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Saturday reading material (mostly on detainees)

Some stuff for you to read/view on a Saturday:

– Warren Kinsella produced his big announcement last night on Power Play – an unredacted official document on Afghan detainee transfers – and explains on the air what it says, reducing Tim Powers to parroting his Conservative talking points.

Andrew Potter over at Maclean’s is worried where this Parliamentary showdown might lead to. As I and others said in comments over there, he need not be. This is all on Harper’s head and his government’s head, and the opposition parties are correct in what they’re doing and shouldn’t back down.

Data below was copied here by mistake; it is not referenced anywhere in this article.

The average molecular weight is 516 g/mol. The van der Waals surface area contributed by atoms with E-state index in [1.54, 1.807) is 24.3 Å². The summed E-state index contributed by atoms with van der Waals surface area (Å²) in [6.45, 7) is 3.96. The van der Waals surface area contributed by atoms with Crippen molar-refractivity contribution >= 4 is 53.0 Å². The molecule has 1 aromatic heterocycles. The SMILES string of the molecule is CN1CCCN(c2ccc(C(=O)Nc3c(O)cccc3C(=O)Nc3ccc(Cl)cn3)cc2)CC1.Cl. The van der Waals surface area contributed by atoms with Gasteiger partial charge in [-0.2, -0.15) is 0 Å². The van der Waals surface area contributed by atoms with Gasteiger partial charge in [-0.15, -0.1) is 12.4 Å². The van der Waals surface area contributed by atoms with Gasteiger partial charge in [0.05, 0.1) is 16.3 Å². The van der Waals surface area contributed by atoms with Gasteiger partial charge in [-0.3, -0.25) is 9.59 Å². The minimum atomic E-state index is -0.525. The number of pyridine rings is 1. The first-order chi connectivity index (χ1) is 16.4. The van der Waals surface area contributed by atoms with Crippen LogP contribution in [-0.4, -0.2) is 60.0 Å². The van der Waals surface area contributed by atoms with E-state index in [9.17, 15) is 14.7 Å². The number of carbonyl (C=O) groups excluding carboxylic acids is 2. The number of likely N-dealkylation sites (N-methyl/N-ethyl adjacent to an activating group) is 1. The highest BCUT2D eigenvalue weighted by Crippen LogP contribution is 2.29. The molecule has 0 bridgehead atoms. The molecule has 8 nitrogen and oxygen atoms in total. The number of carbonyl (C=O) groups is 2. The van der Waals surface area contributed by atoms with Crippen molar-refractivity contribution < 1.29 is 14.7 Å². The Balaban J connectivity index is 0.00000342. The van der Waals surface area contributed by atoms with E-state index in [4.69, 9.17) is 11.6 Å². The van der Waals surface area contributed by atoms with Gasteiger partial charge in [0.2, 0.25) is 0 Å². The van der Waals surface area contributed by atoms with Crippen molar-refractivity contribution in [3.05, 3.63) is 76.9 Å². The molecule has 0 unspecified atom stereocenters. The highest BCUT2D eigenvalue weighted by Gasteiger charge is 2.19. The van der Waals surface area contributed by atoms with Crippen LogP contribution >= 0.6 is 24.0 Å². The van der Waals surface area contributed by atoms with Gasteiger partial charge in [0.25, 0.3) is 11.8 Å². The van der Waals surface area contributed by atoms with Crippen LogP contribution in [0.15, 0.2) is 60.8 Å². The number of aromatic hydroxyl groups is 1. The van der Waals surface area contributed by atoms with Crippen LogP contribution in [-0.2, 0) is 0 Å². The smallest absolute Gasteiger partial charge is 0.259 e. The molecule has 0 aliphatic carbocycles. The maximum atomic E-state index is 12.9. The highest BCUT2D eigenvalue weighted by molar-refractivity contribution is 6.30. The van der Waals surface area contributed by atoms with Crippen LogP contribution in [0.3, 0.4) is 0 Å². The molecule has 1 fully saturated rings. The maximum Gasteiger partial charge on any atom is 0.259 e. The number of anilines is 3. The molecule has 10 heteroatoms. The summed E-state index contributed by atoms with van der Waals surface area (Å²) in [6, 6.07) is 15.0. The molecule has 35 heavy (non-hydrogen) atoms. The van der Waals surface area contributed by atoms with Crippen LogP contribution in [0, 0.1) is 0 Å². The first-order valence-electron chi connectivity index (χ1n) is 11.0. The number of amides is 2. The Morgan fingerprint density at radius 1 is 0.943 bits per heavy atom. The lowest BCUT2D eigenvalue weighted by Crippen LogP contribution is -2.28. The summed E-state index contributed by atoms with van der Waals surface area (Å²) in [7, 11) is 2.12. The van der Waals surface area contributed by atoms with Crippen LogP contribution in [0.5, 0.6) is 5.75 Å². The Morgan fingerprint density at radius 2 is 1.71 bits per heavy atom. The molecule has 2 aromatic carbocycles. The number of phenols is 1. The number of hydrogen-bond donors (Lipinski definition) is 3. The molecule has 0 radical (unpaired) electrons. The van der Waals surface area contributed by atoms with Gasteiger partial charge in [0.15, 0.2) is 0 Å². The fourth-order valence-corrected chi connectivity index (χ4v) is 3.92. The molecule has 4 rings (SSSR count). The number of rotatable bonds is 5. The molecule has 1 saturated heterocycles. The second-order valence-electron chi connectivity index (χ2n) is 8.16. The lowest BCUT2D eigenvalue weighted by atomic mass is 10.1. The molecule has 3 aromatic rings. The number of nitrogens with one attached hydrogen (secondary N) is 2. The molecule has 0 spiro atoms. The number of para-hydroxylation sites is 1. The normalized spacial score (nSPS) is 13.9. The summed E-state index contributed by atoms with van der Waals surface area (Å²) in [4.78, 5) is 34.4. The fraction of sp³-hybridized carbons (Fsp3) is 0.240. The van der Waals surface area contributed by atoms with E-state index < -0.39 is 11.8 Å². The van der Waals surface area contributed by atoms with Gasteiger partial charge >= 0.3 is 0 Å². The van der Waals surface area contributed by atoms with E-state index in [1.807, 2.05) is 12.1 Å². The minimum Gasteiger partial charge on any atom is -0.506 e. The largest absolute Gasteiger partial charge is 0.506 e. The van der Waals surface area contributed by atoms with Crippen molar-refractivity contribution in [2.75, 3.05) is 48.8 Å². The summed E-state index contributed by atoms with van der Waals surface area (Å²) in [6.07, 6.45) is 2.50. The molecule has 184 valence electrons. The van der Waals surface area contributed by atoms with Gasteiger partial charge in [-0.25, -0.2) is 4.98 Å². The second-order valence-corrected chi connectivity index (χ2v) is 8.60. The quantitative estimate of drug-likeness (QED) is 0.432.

– Stephen Maher of the Chronicle-Herald says that the Conservatives handling of the detainee issue “screams coverup”. All the more reason for a public inquiry and/or the turning over of all unredacted detainee documents to Parliament.

– In the same paper, Jim Meek says the Conservative government has been wounded – much of it self-inflicted, and makes this poignant remark:

Today, I figure it would be a very good idea for the Canadian government to act like the model democratic one it says it is trying to promote in Afghanistan. If we want to convince the people of that ancient and unconquerable land that open and honest government is worth all the bloodshed, maybe we should start practising what we preach along the banks of the Rideau.